SPENCER, Tenn. (WATE) — Over 800 acres were added to Fall Creek Falls State Park, the Tennessee Department of Environment and Conservation announced on Thursday.

TDEC says the park is one of the largest and most visited state parks in Tennessee, already encompassing over 29,800 acres on the Cumberland Plateau before the 838-acre acquisition. The land was acquired through a purchase arranged by multiple partners, extending the conservation footprint in the region, according to the news release.

The property acquired shares nearly a mile of the border with the park, containing steep bluffs, rock houses and caves. These environments provide habitats for species threatened by climate change. In the property, there are five miles of streams, and some of the headwaters for numerous nearby caves. According to TDEC, the land also serves as a buffer area that protects several known Indian bats and other rare species.

”The Open Space Institute is proud of its role in expanding Fall Creek Falls State Park, and its efforts to secure the fragile forests that are so important to all of us in the state of Tennessee,” said Joel Houser, southeast field coordinator for Open Space Institute. “We thank TennGreen Land Conservancy, The Nature Conservancy in Tennessee, The Conservation Fund, and the Tennessee Department of Environment and Conservation for their outstanding efforts to protect this property, forever.”

The release added that Tennessee Wildlife Resource Agency scientists documented the threatened tricolor bat during a visit to a cave on the property.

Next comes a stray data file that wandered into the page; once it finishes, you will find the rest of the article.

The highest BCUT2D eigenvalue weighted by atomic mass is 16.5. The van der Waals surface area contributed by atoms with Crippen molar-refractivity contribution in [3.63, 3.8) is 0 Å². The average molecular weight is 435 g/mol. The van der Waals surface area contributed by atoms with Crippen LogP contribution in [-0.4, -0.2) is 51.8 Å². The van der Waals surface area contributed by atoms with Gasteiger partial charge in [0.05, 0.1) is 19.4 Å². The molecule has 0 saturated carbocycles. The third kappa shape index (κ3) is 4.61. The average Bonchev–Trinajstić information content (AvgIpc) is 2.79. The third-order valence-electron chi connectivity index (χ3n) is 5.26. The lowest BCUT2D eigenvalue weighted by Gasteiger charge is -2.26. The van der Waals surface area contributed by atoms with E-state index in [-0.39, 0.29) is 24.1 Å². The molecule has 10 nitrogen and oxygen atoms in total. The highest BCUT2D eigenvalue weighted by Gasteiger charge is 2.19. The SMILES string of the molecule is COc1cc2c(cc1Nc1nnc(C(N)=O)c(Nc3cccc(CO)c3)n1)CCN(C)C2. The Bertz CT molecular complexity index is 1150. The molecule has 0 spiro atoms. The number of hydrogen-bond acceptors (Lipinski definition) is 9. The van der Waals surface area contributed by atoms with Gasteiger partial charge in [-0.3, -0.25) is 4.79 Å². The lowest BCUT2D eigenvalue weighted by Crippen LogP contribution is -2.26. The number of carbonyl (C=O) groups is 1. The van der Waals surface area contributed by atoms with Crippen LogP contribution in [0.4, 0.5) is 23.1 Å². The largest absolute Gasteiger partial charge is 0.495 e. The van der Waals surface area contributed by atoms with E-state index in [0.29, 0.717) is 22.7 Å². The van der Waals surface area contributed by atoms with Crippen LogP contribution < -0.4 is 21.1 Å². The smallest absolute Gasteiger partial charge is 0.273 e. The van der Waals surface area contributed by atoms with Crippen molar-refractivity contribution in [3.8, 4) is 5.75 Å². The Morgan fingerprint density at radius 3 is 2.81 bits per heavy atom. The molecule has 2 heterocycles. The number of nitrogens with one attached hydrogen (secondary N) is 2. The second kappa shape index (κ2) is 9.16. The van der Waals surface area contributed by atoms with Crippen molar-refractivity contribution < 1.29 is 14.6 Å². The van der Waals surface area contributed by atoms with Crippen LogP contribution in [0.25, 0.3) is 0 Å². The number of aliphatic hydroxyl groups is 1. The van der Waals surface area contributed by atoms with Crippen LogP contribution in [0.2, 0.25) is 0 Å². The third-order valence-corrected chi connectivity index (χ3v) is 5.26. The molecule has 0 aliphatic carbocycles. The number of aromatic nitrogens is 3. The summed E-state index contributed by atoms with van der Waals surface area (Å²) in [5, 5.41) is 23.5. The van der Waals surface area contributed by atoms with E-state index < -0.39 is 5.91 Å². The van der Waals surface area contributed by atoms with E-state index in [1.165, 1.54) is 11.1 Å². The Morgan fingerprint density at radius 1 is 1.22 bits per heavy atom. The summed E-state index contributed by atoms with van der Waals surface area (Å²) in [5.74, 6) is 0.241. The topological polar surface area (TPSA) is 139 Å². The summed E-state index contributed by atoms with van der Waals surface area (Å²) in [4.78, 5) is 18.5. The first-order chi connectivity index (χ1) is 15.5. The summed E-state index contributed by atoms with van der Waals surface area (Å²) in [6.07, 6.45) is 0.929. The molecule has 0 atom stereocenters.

“This is a magnificent addition to this popular state park,” said TDEC Deputy Commissioner Greer Tidwell. “We are grateful to the partners who put this acquisition together. They serve Tennesseans in outstanding ways, and we look forward to park visitors enjoying this expanded boundary of the park.”

“Fall Creek Falls State Park, and public land in general, is a huge driver of Tennessee’s recreation economy,” said Ralph Knoll, Tennessee state director at The Conservation Fund. “This addition of state park land is a perfect example of how environmental protections and economic sustainability can go hand in hand, and how partnerships can make it happen.”

The land acquisition was made possible through collaboration between TennGreen Land Conservancy, The Nature Conservancy in Tennessee and The Conservation Fund.

The acquisition of the land was funded through the Open Space Institute’s Appalachian Landscapes Protection Fund and the Lyndhurst Foundation. The fund is used to support land protection along the Appalachian Mountain Range.

This was possible through the Doris Duke Charitable Foundation and additional funding from the Lyndhurst Foundation, Riverview Foundation, Footprint Foundation and the McKee family from Collegedale.